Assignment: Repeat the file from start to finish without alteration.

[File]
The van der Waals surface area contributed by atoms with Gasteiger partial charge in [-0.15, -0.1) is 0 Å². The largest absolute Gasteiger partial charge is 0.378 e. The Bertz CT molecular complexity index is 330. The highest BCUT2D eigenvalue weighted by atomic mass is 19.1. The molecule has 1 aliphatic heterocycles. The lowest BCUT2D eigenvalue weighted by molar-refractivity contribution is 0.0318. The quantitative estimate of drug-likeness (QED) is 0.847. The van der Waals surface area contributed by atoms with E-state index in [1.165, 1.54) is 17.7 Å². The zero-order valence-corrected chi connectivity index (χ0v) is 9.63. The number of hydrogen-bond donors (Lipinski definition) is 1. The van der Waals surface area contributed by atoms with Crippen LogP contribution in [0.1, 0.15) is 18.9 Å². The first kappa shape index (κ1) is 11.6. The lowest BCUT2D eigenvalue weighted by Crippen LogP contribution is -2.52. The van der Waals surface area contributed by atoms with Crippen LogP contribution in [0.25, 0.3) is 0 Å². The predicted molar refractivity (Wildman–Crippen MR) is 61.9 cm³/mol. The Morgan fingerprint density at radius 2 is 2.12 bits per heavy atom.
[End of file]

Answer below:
The van der Waals surface area contributed by atoms with Gasteiger partial charge in [-0.15, -0.1) is 0 Å². The largest absolute Gasteiger partial charge is 0.378 e. The Bertz CT molecular complexity index is 330. The highest BCUT2D eigenvalue weighted by atomic mass is 19.1. The molecule has 1 aliphatic heterocycles. The lowest BCUT2D eigenvalue weighted by molar-refractivity contribution is 0.0318. The quantitative estimate of drug-likeness (QED) is 0.847. The van der Waals surface area contributed by atoms with E-state index in [1.165, 1.54) is 17.7 Å². The zero-order valence-corrected chi connectivity index (χ0v) is 9.63. The number of hydrogen-bond donors (Lipinski definition) is 1. The van der Waals surface area contributed by atoms with Crippen LogP contribution in [0.1, 0.15) is 18.9 Å². The first kappa shape index (κ1) is 11.6. The lowest BCUT2D eigenvalue weighted by Crippen LogP contribution is -2.52. The van der Waals surface area contributed by atoms with Crippen LogP contribution in [0.25, 0.3) is 0 Å². The predicted molar refractivity (Wildman–Crippen MR) is 61.9 cm³/mol. The Morgan fingerprint density at radius 2 is 2.12 bits per heavy atom.